First, to begin helping your loved one learn to use a new gadget or new technology, read the first column in this series.
The next step is to start over each time you’re asked to help. Don’t worry if the last session ended badly with frustration, irritation, or guilt. You can and MUST start over. Helping your loved one learn these skills will save you time and grief in the long run. You’re guiding them toward independence rather than more dependence on you.
That being said, if your loved one is local, stop fixing technology problems each time you get together. Yes, it is easier and may take just a second, but the problem is likely to return once you’re apart.
There are two education mottos to stick in your mind.
I DO IT / WE DO IT / YOU DO IT
This motto comes from a book called Explicit Instruction (Anita Archer and Charles Hughes). Based on the needs of your loved one, you may go through the steps of this cycle more than once. It could be more like this:
I DO IT – I DO IT – I DO IT – I DO IT (modeling)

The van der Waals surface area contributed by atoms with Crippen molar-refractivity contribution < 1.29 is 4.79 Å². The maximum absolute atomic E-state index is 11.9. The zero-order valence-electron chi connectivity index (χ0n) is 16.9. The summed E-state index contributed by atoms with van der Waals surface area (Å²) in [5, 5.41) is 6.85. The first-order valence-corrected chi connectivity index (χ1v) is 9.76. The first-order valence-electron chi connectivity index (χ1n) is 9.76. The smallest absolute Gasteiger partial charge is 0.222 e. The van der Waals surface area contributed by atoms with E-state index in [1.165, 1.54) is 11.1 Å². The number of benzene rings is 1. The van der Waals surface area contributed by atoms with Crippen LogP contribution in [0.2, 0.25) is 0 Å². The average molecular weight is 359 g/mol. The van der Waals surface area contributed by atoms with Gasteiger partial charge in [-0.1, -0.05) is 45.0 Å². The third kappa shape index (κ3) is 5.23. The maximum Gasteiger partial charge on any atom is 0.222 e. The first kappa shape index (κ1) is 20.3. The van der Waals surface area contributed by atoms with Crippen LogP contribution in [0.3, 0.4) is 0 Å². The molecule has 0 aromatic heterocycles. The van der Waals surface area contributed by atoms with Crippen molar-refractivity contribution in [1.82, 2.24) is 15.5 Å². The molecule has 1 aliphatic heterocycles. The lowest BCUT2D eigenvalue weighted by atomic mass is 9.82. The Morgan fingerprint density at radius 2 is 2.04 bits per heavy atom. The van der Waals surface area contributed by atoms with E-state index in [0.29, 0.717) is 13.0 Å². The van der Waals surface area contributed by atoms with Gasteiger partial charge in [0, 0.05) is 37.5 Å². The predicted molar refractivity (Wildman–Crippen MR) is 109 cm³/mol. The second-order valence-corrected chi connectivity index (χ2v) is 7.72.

WE DO IT - WE DO IT - WE DO IT - WE DO IT - WE DO IT - WE DO IT - WE DO IT - WE DO IT, etc. (practicing)
YOU DO IT (INDEPENDENCE!)
The important process is that, after modeling the skill (several times), and practicing it with your loved one (multiple times), that you trust them to do the skill independently. The impatience you feel when repeatedly practicing a skill will eventually be rewarded. Consequently, if you keep doing everything for your loved one, they will not advance past that first level which only renews their desperation.
Finally, an equally supportive education motto that applies to these sessions is “Repetition is the key to adult learning.” This is a TRUTH! So, take it to heart and HELP them learn!
Get into the right attitude and guide your loved one with patience and compassion through these technology skills. If not you, then maybe I can help.
Gilbert Gadget Girl “Student -centered kindness.”
Gilbert Gadget Girl